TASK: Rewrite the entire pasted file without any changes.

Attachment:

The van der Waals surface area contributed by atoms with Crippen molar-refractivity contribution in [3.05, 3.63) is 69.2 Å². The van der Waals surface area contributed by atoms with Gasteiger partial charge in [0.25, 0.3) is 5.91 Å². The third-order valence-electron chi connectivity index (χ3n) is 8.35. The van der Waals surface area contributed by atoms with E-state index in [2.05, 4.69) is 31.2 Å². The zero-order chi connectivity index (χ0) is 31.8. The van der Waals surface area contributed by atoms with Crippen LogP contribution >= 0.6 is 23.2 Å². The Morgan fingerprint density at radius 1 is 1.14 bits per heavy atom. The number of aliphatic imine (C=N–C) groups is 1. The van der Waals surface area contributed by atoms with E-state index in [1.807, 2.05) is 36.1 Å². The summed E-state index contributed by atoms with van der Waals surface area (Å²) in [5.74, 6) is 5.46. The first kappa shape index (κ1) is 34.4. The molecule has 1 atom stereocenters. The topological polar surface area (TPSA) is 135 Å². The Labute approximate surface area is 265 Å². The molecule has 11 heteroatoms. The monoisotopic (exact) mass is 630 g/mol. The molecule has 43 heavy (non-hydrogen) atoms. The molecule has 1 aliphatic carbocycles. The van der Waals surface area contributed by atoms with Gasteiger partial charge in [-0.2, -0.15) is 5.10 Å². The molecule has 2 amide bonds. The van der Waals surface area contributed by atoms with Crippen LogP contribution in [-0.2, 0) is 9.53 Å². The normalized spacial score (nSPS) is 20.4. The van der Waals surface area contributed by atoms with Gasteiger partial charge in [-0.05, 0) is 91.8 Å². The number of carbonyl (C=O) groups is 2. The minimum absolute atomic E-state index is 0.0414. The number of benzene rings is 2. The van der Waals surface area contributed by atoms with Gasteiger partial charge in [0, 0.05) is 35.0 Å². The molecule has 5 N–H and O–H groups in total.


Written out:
The van der Waals surface area contributed by atoms with Crippen molar-refractivity contribution in [3.05, 3.63) is 69.2 Å². The van der Waals surface area contributed by atoms with Gasteiger partial charge in [0.25, 0.3) is 5.91 Å². The third-order valence-electron chi connectivity index (χ3n) is 8.35. The van der Waals surface area contributed by atoms with E-state index in [2.05, 4.69) is 31.2 Å². The zero-order chi connectivity index (χ0) is 31.8. The van der Waals surface area contributed by atoms with Crippen LogP contribution >= 0.6 is 23.2 Å². The Morgan fingerprint density at radius 1 is 1.14 bits per heavy atom. The number of aliphatic imine (C=N–C) groups is 1. The van der Waals surface area contributed by atoms with E-state index in [1.807, 2.05) is 36.1 Å². The summed E-state index contributed by atoms with van der Waals surface area (Å²) in [5.74, 6) is 5.46. The first kappa shape index (κ1) is 34.4. The molecule has 1 atom stereocenters. The topological polar surface area (TPSA) is 135 Å². The Labute approximate surface area is 265 Å². The molecule has 11 heteroatoms. The monoisotopic (exact) mass is 630 g/mol. The molecule has 43 heavy (non-hydrogen) atoms. The molecule has 1 aliphatic carbocycles. The van der Waals surface area contributed by atoms with Gasteiger partial charge in [-0.2, -0.15) is 5.10 Å². The molecule has 2 amide bonds. The van der Waals surface area contributed by atoms with Crippen LogP contribution in [-0.2, 0) is 9.53 Å². The normalized spacial score (nSPS) is 20.4. The van der Waals surface area contributed by atoms with Gasteiger partial charge in [-0.05, 0) is 91.8 Å². The number of carbonyl (C=O) groups is 2. The minimum absolute atomic E-state index is 0.0414. The number of benzene rings is 2. The van der Waals surface area contributed by atoms with Gasteiger partial charge in [0, 0.05) is 35.0 Å². The molecule has 5 N–H and O–H groups in total.